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Ukraine’s president Zelenskiy not to leave country amid Russian invasion

Ukrainian President Volodymyr Zelenskiy swore on Friday that he would stay in Kyiv as his troops fight Russian forces targeting the capital in a major European invasion since World War II.

Russia launched its offshore, air and sea raids on Thursday following a military announcement by President Vladimir Putin. An estimated 100,000 people fled the fray as gunfire erupted and shook major cities. Scores of people have been reported killed.

U.S. and Ukrainian officials say Russia intends to seize Kyiv and overthrow the government. Russia on Thursday seized the Chernobyl nuclear power plant north of Kyiv, on a short route to the capital from Belarus, where Moscow has organized troops.

“(The enemy) has put me down as a first-person target,” warns Zelenskiy in a video message. “My family is leading the way. They want to undermine Ukraine politically by undermining the head of state.”

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“I will stay in the capital. My family is in Ukraine.”

Putin says Russia is conducting a “special military campaign” to protect the people, including Russian citizens, who are facing “genocide” in Ukraine – allegations that Western countries call it baseless propaganda.

Asked if he was concerned about Zelenskiy’s safety, US Secretary of State Antony Blinken told CBS: “As far as I know, President Zelenskiy is still living in Ukraine, and we are concerned about the safety of all our friends. in Ukraine – government officials and others. “

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A democracy with a population of 44 million, Ukraine is the largest European country in the region behind Russia itself. It has voted for independence from the collapse of the Soviet Union and has recently intensified efforts to join NATO and the European Union, a move that has angered Moscow.

Putin denied for months that he was planning an attack, as the United States warned of impending attacks and shared satellite imagery of Russian troops looming over Ukrainian borders.

The United States, Britain, Japan, Canada, Australia and the European Union unveiled further sanctions on Moscow in addition to sanctions earlier this week, including Germany’s decision to suspend the $ 11 billion gas pipeline from Russia.

Ukrainian Foreign Minister Dmytro Kuleba told Fox News that “in order to be successful, we also need sanctions, (i) the most severe sanctions that can be imposed.”

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China, which was expected to support Russia in communications with Ukraine, refused to call the Moscow invasion an attack and instead urged all sides to exercise restraint.

Australia has criticized Beijing’s position on Friday, and Taiwan, a Chinese democratic island that has been under pressure from Chinese troops for the past two years, has announced it will impose sanctions on Russia.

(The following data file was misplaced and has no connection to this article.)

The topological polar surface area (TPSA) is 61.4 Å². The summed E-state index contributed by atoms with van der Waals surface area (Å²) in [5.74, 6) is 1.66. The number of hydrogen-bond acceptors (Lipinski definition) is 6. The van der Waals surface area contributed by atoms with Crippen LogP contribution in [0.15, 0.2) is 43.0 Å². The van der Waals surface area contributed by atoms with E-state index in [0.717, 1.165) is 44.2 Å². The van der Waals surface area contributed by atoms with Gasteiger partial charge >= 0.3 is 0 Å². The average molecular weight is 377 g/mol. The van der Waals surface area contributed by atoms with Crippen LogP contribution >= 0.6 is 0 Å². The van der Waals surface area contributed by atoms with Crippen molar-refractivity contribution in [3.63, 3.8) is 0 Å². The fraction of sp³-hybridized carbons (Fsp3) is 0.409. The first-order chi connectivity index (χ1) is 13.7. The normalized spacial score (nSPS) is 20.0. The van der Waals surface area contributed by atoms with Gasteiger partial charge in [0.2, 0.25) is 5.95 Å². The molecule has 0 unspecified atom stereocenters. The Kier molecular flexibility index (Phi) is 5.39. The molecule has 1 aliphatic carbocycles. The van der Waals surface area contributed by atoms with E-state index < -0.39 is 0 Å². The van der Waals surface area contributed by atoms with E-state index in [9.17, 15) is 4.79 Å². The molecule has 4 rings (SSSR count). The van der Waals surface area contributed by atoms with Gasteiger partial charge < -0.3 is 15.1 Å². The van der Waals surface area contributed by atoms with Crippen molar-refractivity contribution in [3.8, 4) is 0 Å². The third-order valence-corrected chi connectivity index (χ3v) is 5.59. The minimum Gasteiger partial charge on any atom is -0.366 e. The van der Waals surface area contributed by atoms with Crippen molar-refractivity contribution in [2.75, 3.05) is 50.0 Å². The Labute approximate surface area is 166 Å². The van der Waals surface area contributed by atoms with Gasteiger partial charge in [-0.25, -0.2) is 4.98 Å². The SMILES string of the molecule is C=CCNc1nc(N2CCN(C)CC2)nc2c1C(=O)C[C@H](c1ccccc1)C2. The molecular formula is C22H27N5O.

Russia is one of the world’s largest producers of energy, and both he and Ukraine are among the leading grain exporters. War and sanctions will wreak havoc on the world economy already in crisis as they emerge from the coronavirus epidemic.

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Zelenskiy said on Friday that 137 soldiers and civilians had been killed in the fighting, with hundreds more wounded. Earlier Ukrainian officials reported that at least 70 people had been killed.

Washington and other NATO members have sent military aid to Ukraine but no move has sent troops to fight Ukrainian troops for fear of sparking a major European conflict.

Kuleba said Ukraine needed “more weapons to continue fighting … the number of tanks, armored vehicles, planes, helicopters Russia that threw at Ukraine could not be considered.”

Some 90 kilometers (60 miles) north of Kyiv, Chernobyl has been captured by soldiers without identifying the person who abducted the Ukrainian military guarding the station, says a nuclear weapons controller in Ukraine.

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The director said there were no injuries, no damage and radiation levels had not changed. Notify the International Atomic Energy Agency that it has lost control of the facility, he added.

With heavy fighting being reported in many places, the UN Security Council will vote on Friday in a draft resolution that will condemn Russia’s invasion and call on Moscow to withdraw immediately.

However, Moscow could oppose this measure, and it was not yet clear how China would vote.

The attack sparked protests in the United States, Europe and Russia itself, with authorities arresting hundreds of protesters who took to the streets on Thursday.

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Dmitry Muratov, editor of the Russian newspaper that won the 2021 Nobel Peace Prize, told the BBC in an interview that Feb. 24, the day of the attack, will come down as the day of the “removal of Russia’s future from it”.

“Our peace-loving Russians will now feel the hatred of the world because we are starting a third world war in central Europe.”

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